Katz could not immediately be reached. The agency where he works is owned by brothers Drew and Jason Rosenhaus. Jason Rosenhaus, the vice chairman of the agency, took information from a reporter on the situation Friday but declined to comment.
Agency chairman Drew Rosenhaus told the Sports Business Journal that his employee assured him the allegations were false.
"At no time did my employee provide any benefits to any college player," Rosenhaus said in a quote posted on a Sports Business Journal reporter's Twitter account.
Katz's involvement marks at least the second time the agency had contact with a North Carolina player during the offseason.
Davis, in his fourth year as head coach, recently confirmed in an interview for The N&O and Observer that he became aware while on vacation that Drew Rosenhaus was at Kenan Stadium meeting with a player and the meeting was broken up.
"The individual that told me that said that he asked the player to go ahead and leave, and that he asked Drew Rosenhaus to leave," Davis said.
Davis declined to identify the player or who intervened in the contact, which occurred in June.
It would not have been against NCAA rules for Rosenhaus to meet with the player because UNC says the player was a rising senior. That means it wouldn't have violated NFL Players Association rules, either.
Rosenhaus is registered with the N.C. Secretary of State as an athlete agent.
Besides the troubles surrounding Austin, Little and Quinn, two other players - Kendric Burney and Deunta Williams - have been suspended for accepting trips.
Burney took trips to Atlanta, Las Vegas and California, and Williams made two trips to California. Although both players paid for part of their travel expenses, the NCAA ruled that there were other benefits, and they had to make donations to charity.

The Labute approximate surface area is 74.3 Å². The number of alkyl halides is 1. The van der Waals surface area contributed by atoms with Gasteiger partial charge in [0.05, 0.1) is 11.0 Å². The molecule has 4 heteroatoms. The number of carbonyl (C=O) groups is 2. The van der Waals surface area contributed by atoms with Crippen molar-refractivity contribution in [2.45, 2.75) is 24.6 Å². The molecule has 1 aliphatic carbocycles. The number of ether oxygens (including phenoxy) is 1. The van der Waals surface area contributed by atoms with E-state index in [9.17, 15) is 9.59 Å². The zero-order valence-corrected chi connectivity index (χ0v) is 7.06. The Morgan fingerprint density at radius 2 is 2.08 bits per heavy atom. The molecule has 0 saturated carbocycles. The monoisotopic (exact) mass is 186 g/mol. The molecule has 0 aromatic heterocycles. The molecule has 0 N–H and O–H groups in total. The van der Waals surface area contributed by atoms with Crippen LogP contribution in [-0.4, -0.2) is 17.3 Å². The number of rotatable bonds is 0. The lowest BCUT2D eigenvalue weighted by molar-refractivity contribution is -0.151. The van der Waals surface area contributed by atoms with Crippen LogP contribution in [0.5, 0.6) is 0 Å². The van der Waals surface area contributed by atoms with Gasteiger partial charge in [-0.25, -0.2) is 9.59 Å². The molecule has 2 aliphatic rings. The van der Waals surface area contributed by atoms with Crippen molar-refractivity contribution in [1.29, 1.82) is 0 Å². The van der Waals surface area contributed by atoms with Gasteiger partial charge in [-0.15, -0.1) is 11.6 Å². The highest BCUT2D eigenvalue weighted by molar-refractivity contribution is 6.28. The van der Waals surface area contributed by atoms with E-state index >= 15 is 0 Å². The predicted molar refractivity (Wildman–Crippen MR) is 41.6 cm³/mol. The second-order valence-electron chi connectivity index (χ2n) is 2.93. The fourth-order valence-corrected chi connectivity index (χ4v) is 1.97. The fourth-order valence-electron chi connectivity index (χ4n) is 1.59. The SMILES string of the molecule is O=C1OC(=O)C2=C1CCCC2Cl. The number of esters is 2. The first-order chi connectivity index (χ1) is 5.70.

Williams has said former UNC defensive back Omar Brown - who's not known to be associated with a sports agent - provided the impermissible benefits that led to his four-game suspension.
Burney's father, Tyrone Burney, has said Kendric's association with Hawkins led to his suspension. Burney initially was suspended for six games but remains withheld from a seventh game, to be played today at Miami.
Burney's Twitter page identified current defensive back Charles Brown as traveling to Atlanta with Burney and Hawkins, and that running back Shaun Draughn met them when they arrived.
Brown is out for the season.
Draughn was withheld from one game.
Two other players - Jonathan Smith and Brian Gupton - are out for the season, but it's unclear whether their violations were related to academics or agents.
The other players who have missed games are: Michael McAdoo, who has yet to play; Ryan Houston, who has been cleared after missing five games and might sit out the rest of the season without losing a year of eligibility, commonly known as redshirting; Linwan Euwell, who was held out of five games; Da'Norris Searcy, who missed three games; and Devon Ramsay, who played in the first four games but has been withheld since.
The documents include the letter from Baddour to Hawkins, dated the week before the NCAA banned Little and Quinn.
Hawkins played defensive back for the Tar Heels from 2001 to 2003 and was dismissed from the program in April 2004 for a team rule violation. Hawkins has said he became friendly with Tar Heels players while visiting the team's weight room with Willie Parker, who was a teammate of Hawkins' at UNC and went on to win two Super Bowls as a Pittsburgh Steelers running back.
The documents outline four ways that Baddour says Hawkins' "recent involvement with our student-athletes has led to the suspension of some ... and placed them at risk of losing their NCAA eligibility."
Baddour wrote that UNC developed information indicating Hawkins "may have" provided impermissible benefits; arranged for meetings with agents; offered to purchase gear and memorabilia from players; and stated to agents and financial advisers that he represented players.
Hawkins is also connected to Georgia wide receiver A.J. Green, who was suspended for four games for selling a bowl game jersey to Hawkins for $1,000.
For at least five years, UNC will not allow him to have any athletic benefit or privilege that is not available to the general public.
The school has prohibited Hawkins from communicating with current or prospective athletes, and from accessing the Kenan Football Center or other athletic facilities at any time.
Staff researcher Brooke Cain contributed to this report.